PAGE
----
For some, avoiding whole food categories is necessary. For instance, if you have Celiac disease, even one gram of gluten (the trigger of the disease found in wheat) can keep the lining of the stomach from healing. But the rest of us should pay attention to how we eat these foods. Often times, when I hear people say, “I love [fill in the blank with your favorite food], and I can’t imagine not eating it,” they should avoid it more than anyone.
Try to curb foods that you overeat or make you feel worse afterward. Often times, these foods include cheese, pasta, pizza, chocolate, soda, juice, candy, coffee and sandwiches. If you feel particularly worse after eating one type of food and think you might be intolerant, cut it out for a few days, then re-introduce it to your diet and notice how you feel. If your body feels worse within minutes to hours after eating it, you’ve probably got a food intolerance.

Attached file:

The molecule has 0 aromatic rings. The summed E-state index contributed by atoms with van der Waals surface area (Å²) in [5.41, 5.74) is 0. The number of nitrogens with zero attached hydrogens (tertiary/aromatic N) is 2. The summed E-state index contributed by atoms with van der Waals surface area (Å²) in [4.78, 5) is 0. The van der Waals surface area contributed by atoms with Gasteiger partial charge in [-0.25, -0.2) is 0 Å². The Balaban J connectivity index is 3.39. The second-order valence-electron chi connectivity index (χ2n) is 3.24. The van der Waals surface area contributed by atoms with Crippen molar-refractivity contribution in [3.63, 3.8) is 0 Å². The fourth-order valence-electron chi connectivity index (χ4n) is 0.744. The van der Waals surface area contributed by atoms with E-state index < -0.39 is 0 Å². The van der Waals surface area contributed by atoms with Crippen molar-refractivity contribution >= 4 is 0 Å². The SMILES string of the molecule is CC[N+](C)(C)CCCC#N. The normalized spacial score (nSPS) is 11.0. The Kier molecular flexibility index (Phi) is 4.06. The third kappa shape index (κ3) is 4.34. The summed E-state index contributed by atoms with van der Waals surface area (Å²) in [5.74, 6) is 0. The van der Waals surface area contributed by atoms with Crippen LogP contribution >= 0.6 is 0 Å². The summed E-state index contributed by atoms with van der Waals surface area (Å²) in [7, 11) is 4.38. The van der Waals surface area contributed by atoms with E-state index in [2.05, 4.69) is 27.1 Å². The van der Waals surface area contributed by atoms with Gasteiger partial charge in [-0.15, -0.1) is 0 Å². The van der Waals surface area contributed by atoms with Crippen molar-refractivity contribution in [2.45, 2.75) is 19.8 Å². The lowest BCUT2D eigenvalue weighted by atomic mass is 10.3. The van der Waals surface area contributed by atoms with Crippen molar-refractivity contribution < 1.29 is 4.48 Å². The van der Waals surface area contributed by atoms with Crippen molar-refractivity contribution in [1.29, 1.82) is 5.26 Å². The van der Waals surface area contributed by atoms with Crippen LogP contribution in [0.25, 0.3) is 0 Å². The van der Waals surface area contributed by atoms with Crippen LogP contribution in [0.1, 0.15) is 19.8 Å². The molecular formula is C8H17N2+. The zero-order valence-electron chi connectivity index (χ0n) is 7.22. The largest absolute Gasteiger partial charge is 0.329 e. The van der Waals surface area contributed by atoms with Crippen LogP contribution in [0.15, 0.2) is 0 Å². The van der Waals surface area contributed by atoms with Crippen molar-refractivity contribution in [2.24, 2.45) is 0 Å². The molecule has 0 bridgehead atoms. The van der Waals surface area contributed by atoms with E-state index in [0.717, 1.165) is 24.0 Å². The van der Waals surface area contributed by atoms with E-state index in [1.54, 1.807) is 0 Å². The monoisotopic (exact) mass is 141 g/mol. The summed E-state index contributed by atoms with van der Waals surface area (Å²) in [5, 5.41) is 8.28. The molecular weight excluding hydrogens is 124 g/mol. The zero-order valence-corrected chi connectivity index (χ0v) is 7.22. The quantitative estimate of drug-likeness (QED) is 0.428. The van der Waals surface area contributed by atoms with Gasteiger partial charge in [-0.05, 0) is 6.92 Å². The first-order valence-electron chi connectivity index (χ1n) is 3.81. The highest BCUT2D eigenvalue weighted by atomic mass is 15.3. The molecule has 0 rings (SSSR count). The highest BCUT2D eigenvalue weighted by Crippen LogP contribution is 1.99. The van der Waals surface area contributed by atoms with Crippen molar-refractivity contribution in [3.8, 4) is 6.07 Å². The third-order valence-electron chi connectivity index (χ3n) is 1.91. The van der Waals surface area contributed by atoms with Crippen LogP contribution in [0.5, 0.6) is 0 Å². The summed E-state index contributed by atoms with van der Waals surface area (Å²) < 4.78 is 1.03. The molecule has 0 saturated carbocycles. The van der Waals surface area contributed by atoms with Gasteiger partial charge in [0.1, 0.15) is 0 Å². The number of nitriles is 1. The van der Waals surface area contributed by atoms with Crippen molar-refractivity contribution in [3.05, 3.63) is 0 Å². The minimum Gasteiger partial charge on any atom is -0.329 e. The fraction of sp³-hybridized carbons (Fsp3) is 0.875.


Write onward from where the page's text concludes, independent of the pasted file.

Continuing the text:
The best thing to do is avoid the foods you think you’re addicted to. After a few days, or even weeks, you probably won’t even crave them anymore…and feel a lot better for it.
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Lipski, E. (2012). Digestive wellness: strengthen the immune system and prevent disease through healthy digestion (4th ed.). New York, NY: McGraw-Hill.
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